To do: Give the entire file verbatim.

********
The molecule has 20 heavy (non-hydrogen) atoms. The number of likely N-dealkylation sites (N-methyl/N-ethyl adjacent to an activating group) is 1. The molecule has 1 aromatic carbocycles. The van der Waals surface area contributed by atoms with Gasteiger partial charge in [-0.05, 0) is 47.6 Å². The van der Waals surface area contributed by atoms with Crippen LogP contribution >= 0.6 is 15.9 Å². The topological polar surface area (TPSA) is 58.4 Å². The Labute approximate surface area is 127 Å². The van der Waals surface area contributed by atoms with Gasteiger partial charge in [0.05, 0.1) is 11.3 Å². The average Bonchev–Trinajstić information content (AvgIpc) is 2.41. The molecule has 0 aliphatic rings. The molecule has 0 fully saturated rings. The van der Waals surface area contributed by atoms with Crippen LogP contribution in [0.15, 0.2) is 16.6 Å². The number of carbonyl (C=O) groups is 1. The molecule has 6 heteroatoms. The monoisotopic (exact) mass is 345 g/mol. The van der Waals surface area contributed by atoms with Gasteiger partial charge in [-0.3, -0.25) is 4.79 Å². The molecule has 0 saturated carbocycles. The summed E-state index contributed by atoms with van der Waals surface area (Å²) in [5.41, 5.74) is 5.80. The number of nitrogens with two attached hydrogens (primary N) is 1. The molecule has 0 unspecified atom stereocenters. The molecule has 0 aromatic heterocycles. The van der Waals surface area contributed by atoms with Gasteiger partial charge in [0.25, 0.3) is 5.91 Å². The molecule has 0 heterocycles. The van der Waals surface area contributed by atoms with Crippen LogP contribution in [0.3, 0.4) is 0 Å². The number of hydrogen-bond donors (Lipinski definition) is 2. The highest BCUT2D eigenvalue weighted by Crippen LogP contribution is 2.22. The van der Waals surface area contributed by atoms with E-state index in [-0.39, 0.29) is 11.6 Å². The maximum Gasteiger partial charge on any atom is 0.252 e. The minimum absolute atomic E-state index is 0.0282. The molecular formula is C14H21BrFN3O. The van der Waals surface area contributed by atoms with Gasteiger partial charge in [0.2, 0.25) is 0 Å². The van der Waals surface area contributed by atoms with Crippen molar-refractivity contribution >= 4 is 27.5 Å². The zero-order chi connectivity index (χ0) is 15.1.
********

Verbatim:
The molecule has 20 heavy (non-hydrogen) atoms. The number of likely N-dealkylation sites (N-methyl/N-ethyl adjacent to an activating group) is 1. The molecule has 1 aromatic carbocycles. The van der Waals surface area contributed by atoms with Gasteiger partial charge in [-0.05, 0) is 47.6 Å². The van der Waals surface area contributed by atoms with Crippen LogP contribution >= 0.6 is 15.9 Å². The topological polar surface area (TPSA) is 58.4 Å². The Labute approximate surface area is 127 Å². The van der Waals surface area contributed by atoms with Gasteiger partial charge in [0.05, 0.1) is 11.3 Å². The average Bonchev–Trinajstić information content (AvgIpc) is 2.41. The molecule has 0 aliphatic rings. The molecule has 0 fully saturated rings. The van der Waals surface area contributed by atoms with Crippen LogP contribution in [0.15, 0.2) is 16.6 Å². The number of carbonyl (C=O) groups is 1. The molecule has 6 heteroatoms. The monoisotopic (exact) mass is 345 g/mol. The van der Waals surface area contributed by atoms with Gasteiger partial charge in [-0.3, -0.25) is 4.79 Å². The molecule has 0 saturated carbocycles. The summed E-state index contributed by atoms with van der Waals surface area (Å²) in [5.41, 5.74) is 5.80. The number of nitrogens with two attached hydrogens (primary N) is 1. The molecule has 0 unspecified atom stereocenters. The molecule has 0 aromatic heterocycles. The van der Waals surface area contributed by atoms with Gasteiger partial charge in [0.25, 0.3) is 5.91 Å². The molecule has 0 heterocycles. The van der Waals surface area contributed by atoms with Crippen LogP contribution in [0.3, 0.4) is 0 Å². The number of hydrogen-bond donors (Lipinski definition) is 2. The highest BCUT2D eigenvalue weighted by Crippen LogP contribution is 2.22. The van der Waals surface area contributed by atoms with E-state index in [-0.39, 0.29) is 11.6 Å². The maximum Gasteiger partial charge on any atom is 0.252 e. The minimum absolute atomic E-state index is 0.0282. The molecular formula is C14H21BrFN3O. The van der Waals surface area contributed by atoms with Gasteiger partial charge in [0.2, 0.25) is 0 Å². The van der Waals surface area contributed by atoms with Crippen molar-refractivity contribution >= 4 is 27.5 Å². The zero-order chi connectivity index (χ0) is 15.1.